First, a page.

The 2015 judgment of the Namibia Supreme Court in Government of the Republic of Namibia v LM and Others set an important precedent on informed consent in a case involving the coercive sterilisation of HIV-positive women. This article analyses the reasoning and factual narratives of the judgment by applying Neil Manson and Onora O’Neill’s approach to informed consent as a communicative process. This is done in an effort to understand the practical import of the judgment in the particular context of resource constrained public healthcare facilities through which many women in southern Africa access reproductive healthcare. While the judgment affirms certain established tenets in informed consent to surgical procedures, aspects of the reasoning in context demand more particularised applications of what it means for a patient to have capacity and to be informed, and to appropriately accommodate the disruptive role of power dynamics in the communicative process.
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We refer here to constraints in physical, financial, and human resources as elaborated in the judgment’s narratives to follow.
It is noted that her uterus was not removed, which the nurse had said was required, as the first respondent testified.
Neither the High Court nor the Court of Appeal explicitly commented on the validity of the informed consent processes for the caesarean sections as their validity was not before the courts. The courts did however hold all three cases to have involved emergency caesarean sections.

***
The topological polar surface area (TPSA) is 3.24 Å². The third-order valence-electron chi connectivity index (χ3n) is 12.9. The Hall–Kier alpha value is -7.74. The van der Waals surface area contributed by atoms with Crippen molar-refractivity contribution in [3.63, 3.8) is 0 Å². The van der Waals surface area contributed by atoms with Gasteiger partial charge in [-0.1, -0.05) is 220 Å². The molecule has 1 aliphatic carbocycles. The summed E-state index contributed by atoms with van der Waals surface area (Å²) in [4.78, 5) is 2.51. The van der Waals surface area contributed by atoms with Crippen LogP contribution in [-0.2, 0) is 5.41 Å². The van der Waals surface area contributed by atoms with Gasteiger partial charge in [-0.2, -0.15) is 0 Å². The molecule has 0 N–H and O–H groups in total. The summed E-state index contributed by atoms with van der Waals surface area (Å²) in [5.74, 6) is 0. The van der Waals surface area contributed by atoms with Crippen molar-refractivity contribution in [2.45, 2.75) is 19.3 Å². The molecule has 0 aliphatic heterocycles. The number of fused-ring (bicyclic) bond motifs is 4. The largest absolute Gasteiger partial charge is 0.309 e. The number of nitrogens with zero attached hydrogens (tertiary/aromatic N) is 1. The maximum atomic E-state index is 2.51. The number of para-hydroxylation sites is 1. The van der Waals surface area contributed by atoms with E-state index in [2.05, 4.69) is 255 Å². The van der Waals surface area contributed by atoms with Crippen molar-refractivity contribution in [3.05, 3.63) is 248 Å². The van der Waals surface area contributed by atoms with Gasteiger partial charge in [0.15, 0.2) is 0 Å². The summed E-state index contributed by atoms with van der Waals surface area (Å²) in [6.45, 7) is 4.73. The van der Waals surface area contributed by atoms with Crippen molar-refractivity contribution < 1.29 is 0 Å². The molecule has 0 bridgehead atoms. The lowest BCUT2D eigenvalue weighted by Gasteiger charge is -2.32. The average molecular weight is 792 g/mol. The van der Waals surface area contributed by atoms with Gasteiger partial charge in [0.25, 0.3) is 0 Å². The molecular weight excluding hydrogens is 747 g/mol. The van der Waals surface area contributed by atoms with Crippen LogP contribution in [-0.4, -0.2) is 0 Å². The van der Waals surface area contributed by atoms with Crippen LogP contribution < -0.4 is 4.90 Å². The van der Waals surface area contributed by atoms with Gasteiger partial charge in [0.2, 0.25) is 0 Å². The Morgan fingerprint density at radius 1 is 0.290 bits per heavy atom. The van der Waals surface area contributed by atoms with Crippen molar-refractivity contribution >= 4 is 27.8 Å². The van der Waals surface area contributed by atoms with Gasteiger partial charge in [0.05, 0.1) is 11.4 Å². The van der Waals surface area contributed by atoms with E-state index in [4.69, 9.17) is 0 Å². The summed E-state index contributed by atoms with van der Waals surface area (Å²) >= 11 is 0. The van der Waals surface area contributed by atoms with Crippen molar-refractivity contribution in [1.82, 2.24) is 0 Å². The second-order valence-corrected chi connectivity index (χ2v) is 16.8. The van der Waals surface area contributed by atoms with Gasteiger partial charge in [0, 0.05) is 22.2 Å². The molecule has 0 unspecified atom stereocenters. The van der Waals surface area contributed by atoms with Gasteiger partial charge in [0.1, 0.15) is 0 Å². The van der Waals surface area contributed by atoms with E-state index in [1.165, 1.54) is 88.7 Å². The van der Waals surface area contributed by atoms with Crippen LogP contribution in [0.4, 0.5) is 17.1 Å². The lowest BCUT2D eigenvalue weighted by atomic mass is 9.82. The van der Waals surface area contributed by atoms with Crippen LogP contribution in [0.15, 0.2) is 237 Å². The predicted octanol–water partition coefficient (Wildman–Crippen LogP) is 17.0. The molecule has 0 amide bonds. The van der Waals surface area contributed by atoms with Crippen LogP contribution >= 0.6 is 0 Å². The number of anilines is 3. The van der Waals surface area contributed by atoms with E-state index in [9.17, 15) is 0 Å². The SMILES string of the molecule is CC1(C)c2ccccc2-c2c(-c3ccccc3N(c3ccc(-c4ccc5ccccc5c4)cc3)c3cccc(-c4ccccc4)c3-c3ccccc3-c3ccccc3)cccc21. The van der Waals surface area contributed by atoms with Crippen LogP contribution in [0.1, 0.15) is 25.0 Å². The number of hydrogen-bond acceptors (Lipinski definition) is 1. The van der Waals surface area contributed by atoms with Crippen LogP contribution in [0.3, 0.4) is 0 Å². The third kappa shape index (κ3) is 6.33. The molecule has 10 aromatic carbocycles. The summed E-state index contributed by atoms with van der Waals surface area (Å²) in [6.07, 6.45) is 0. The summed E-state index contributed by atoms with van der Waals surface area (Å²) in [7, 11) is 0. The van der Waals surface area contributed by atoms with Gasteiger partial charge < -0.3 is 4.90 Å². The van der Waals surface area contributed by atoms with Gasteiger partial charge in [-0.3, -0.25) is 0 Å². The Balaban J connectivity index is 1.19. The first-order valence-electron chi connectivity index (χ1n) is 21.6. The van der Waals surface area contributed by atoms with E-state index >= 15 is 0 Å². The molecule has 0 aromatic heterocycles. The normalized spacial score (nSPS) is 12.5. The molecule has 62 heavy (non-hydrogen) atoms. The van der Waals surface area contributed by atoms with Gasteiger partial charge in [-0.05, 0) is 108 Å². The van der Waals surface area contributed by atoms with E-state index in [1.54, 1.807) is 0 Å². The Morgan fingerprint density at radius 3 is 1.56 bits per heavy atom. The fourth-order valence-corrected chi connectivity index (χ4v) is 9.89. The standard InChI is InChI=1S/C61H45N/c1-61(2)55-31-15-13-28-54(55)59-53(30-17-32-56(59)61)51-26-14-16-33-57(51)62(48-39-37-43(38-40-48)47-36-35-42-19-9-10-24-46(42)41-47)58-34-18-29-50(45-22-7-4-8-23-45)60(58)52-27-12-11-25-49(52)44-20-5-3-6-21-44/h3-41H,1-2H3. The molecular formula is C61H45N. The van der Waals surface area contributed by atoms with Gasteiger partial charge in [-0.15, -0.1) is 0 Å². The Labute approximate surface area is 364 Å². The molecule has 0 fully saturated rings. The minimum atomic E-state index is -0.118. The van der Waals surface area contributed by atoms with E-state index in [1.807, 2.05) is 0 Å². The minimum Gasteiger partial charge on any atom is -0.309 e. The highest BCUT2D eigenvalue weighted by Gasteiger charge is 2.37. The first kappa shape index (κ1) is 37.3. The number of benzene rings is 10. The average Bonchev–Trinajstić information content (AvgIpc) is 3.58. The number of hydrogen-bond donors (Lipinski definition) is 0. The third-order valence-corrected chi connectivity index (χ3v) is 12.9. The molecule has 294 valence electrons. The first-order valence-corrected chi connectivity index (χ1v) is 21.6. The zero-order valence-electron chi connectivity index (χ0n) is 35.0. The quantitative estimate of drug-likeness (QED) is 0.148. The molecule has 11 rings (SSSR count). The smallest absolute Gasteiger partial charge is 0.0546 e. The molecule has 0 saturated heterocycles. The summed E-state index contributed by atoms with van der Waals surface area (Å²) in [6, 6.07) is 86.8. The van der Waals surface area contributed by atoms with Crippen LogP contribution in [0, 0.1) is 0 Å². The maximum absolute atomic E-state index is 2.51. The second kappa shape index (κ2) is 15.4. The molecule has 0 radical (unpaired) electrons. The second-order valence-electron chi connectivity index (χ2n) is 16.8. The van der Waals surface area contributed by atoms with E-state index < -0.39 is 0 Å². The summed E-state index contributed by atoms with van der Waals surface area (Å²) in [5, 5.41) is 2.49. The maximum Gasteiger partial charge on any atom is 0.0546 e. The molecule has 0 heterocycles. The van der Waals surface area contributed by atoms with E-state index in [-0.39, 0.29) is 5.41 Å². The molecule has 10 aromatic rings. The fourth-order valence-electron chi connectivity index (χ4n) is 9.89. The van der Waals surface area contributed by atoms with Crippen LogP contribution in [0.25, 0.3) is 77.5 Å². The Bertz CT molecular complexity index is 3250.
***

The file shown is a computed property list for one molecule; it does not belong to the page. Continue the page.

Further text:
See the case of Pandie v Isaacs .
Pandie v Isaacs [15, para. 34].
See sections 2(2) read with sections 1 and 4.
Studies in Latin America have indicated that in many cases of women living with HIV who are coercively sterilised, healthcare workers deliberately misinformed patients in order to coerce their agreement to the procedure (see ).
The extent of the undue focus on the ‘consent’ stage of the informed consent process is seen in the response of certain public hospitals in Namibia to the Supreme Court judgment. Following the judgment, a number of women have reported being denied voluntary sterilisation procedures and being told that they need to obtain police affidavits indicating their consent to the procedure before it is performed .
The doctor testifying in relation to the sterilisation of the third respondent stated that sterilisation is normally performed 48 h or 6 weeks after the patient gives birth [1, para. 83].
See [26, p. 27] for a discussion on varying effects of pain during labour on a patient’s capacity to be informed for consent to epidural analgesia.
See the discussion of the 1972 case of Canterbury v Spence in .
See Castell v De Greef [12, para. 425].
See the discussion in [30, p. 313].
Supreme Court judgment here cites the Health Professions Councils of Namibia’s Ethical Guidelines for Health Professionals .
Supreme Court judgment [1, para. 107]: ‘I am not persuaded that the appellant has discharged its onus of demonstrating on the balance of probabilities that informed consent was given’.
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Conflict of interest
One of the authors of this study was involved in the litigation at the Namibian Supreme Court in support of the three respondents.
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Chingore-Munazvo, N., Furman, K., Raw, A. et al. Chronicles of communication and power: informed consent to sterilisation in the Namibian Supreme Court’s LM judgment of 2015. Theor Med Bioeth 38, 145–162 (2017). https://doi.org/10.1007/s11017-017-9405-0
- Informed consent
- Human rights
- Southern Africa